Two years before he made his most famous film, The Bicycle Thieves, the maestro of Neorealism and melodrama, Vittorio De Sica, made another film about struggles in post-War Italy and the hard moral choices facing the poverty-stricken citizenry. Titled Shoeshine, it tells the tale of two boys, best friends who live in the streets and make their living by shining shoes, including those of occupying American soldiers. It's a blistering portrayal of a critical period of time, created in the midst of it, and yet tapping into something fundamentally human, and thus still effective even decades later.
Young Pasquale (Franco Interlenghi) is an orphan, and having to live by his wits has made him the smarter of the two cohorts. His pal is Giuseppe (Rinaldo Smordoni), a cute kid, likable--Giuseppe regularly charms chocolate out of soldiers and even has a little girlfriend (Anna Pedoni). He also has an older brother. It's this sibling that gives the boys the job of selling two blankets stolen off the Americans. The boys take the job because they are saving up to purchase a horse together. When the sale turns out to be part of a bigger con to rob the buyer, they think their prayers are answered; unfortunately, the old woman, a fortuneteller, identifies the two youngsters and they are sent to jail.
The bulk of Shoeshine takes place behind bars, where the boys have their friendship tested. De Sica shows the juvenile detention system as a rough social order. The cells are overcrowded, five kids to a room, with each enclave becoming its own little gang. Giuseppe ends up under the tutelage of Arcangeli (Bruno Ortenzi), who it's rumored robbed a bank with a machine gun. Given that he's a doctor's son, the truth is probably a lot softer, but the teenager is hardened to prison life and knows his way around trading cigarettes and fighting in the showers. In a classical story sense, Arcangeli is at war with Pasquale over possession of Giuseppe. His immortal soul may not be at stake, but his allegiance is. Trust is a big thing in the hoosegow, and if you lose your comrade's loyalty, it could mean death.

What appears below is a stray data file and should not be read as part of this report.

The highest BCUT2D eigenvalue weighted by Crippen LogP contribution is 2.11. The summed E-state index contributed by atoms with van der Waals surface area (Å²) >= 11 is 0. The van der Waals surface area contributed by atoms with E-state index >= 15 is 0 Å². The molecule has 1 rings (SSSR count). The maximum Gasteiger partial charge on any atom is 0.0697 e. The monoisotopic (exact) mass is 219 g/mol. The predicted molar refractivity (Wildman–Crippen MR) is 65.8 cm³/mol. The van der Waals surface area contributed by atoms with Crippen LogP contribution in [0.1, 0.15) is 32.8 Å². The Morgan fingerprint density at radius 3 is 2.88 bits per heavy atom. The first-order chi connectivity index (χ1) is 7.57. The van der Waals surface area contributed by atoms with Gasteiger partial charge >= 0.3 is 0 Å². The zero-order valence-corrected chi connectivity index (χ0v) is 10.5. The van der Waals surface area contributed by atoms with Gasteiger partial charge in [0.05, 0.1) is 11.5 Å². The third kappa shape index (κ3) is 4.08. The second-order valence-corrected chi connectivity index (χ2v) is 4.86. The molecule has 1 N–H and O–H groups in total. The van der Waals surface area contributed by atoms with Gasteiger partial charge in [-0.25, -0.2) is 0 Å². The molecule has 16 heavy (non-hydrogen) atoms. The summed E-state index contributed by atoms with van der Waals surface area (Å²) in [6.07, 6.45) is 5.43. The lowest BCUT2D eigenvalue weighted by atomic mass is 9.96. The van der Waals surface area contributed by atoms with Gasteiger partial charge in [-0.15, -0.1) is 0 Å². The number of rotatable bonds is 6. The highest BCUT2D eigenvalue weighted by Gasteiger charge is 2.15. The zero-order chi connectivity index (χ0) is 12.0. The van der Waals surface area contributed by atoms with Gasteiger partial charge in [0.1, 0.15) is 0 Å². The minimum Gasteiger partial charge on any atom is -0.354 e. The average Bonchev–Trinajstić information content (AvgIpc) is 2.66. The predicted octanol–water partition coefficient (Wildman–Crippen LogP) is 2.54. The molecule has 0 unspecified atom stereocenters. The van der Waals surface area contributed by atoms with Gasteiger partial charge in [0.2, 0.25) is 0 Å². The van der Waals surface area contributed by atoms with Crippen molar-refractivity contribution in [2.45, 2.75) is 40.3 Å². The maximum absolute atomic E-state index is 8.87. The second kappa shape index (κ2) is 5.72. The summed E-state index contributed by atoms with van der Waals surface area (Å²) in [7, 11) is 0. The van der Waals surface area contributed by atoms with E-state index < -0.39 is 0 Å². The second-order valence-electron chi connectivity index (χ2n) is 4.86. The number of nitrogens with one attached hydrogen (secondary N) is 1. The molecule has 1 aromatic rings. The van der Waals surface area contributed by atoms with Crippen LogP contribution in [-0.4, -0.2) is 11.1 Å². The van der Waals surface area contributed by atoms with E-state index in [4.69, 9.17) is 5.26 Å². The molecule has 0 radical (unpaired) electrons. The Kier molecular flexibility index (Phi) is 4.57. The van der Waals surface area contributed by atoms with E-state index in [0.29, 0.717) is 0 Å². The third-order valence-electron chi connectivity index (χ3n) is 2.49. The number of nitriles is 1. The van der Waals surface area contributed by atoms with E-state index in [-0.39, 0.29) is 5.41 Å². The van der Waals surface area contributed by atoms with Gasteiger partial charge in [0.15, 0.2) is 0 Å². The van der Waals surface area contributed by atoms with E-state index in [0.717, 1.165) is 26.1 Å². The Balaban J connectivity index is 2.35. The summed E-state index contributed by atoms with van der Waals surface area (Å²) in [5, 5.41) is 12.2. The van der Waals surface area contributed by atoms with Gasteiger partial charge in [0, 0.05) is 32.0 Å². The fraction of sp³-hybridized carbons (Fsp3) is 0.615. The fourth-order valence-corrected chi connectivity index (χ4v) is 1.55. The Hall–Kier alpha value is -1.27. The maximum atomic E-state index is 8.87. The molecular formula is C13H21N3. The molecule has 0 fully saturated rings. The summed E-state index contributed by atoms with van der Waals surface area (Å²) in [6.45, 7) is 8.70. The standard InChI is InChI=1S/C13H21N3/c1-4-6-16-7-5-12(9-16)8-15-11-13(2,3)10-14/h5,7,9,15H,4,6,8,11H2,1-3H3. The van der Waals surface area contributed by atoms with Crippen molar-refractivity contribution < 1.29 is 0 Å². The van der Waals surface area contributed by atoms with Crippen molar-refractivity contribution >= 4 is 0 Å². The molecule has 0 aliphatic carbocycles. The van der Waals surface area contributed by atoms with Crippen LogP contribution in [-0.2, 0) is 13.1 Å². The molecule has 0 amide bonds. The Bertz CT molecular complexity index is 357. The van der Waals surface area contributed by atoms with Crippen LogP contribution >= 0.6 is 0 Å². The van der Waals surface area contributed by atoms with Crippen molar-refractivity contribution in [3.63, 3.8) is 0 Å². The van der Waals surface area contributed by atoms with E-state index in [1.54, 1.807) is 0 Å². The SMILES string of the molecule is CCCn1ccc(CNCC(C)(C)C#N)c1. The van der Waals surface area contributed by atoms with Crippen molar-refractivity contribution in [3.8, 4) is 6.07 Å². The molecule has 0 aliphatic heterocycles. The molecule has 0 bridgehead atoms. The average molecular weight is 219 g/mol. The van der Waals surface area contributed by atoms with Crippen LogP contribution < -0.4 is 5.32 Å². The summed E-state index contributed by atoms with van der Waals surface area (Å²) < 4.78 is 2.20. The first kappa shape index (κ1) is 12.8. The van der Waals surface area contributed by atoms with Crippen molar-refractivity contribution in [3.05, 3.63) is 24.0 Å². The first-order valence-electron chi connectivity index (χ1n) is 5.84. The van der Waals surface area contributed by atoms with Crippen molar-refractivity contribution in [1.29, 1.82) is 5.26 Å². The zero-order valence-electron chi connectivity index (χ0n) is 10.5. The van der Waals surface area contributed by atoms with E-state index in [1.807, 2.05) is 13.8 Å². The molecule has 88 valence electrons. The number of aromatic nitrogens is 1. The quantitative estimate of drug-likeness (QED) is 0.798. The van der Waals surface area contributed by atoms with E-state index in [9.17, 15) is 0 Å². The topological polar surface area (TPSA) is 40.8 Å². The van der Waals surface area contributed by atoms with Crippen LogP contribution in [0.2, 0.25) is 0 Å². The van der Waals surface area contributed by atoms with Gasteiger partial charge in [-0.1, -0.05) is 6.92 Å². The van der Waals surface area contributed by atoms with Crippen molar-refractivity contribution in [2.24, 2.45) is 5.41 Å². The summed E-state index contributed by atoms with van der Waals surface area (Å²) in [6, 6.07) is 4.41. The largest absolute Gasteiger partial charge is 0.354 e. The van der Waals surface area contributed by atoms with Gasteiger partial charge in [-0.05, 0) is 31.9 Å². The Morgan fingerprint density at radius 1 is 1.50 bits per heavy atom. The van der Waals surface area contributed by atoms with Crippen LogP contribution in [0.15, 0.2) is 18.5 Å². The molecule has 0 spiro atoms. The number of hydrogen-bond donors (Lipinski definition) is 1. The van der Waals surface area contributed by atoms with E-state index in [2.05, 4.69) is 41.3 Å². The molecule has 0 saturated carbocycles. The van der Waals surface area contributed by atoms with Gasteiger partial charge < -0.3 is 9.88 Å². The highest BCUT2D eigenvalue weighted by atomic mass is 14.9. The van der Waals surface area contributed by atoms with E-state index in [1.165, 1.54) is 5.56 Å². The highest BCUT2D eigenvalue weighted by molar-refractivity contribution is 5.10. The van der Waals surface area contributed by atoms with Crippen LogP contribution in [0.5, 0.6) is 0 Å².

Shoeshine was made in 1946, when Vittorio De Sica was fully ensconced in the Neorealist movement. A cinema school born out of harsh necessity and political fervor, Neorealism used the resources at hand to as closely as possible show life as it was. Anchise Brizzi's black-and-white photography manages to make the brick walls and barren floors of the boy's prison look beautiful, almost romantic. It's an underworld unto itself, a kind of hell on Earth. All sorts of drama goes on within the prison walls, as well as all kinds of human torture and degradation. Bad food, cold showers, hard beds--these are all ways that the inmates suffer. Though, as in most societies, the harshest punishments are what the people living within it inflict on one another. The mind games played by convict and guard alike are what do the boys' heads in; the bare-knuckled fighting is probably a relief by comparison.
De Sica directs his two young actors well, bringing out fine, emotional performances. Both boys have real personality on screen, and their early friendship is as believable as their eventual falling out. There is also quite a bit of commentary on the state of the Italian legal system. Most of it is presented without too much embellishment, the story speaks for itself, but by the time the little crooks go to trial, De Sica really ratchets up the rhetoric. Giuseppe's lawyer pretty much turns to the audience and points his finger. He blames society for abandoning its youth. Every citizen and politician is as guilty of the children's crimes as they are. Given the prior evidence, it's hard to say he's wrong, but the director didn't need to put such a fine point on it.
That said, despite the heaviness of the greater themes and the stark setting, there is also plenty of humor in Shoeshine. The boys all joke around as a means of coping, and some of their antics can be quite funny. The movie also has a whole lot of heart. The relationships presented here are genuine, and this lends a lot of weight to the melodramatic climax. The final shots of the film are simple and poetic, evoking a strong reaction with the viewer. Shoeshine has a cumulative impact that comes to bear in those last moments, creating a lasting impression that is at least equal to the memorable finales of the more well-known De Sica films, like the aforementioned Bicycle Thieves and 1952's Umberto D. It's also as insightful a portrait of a defeated nation as Seijun Suzuki's post-war films about occupied Japan (Gate of Flesh, Story of a Prostitute), but unlike Suzuki, bartering more in empathy than anger. This gives Shoeshine a lasting power. Plus, Shoeshine is a crucial early step toward the Italian director's influential later films, and thus a must-see for all cinema fans.
A theatrical trailer is also included.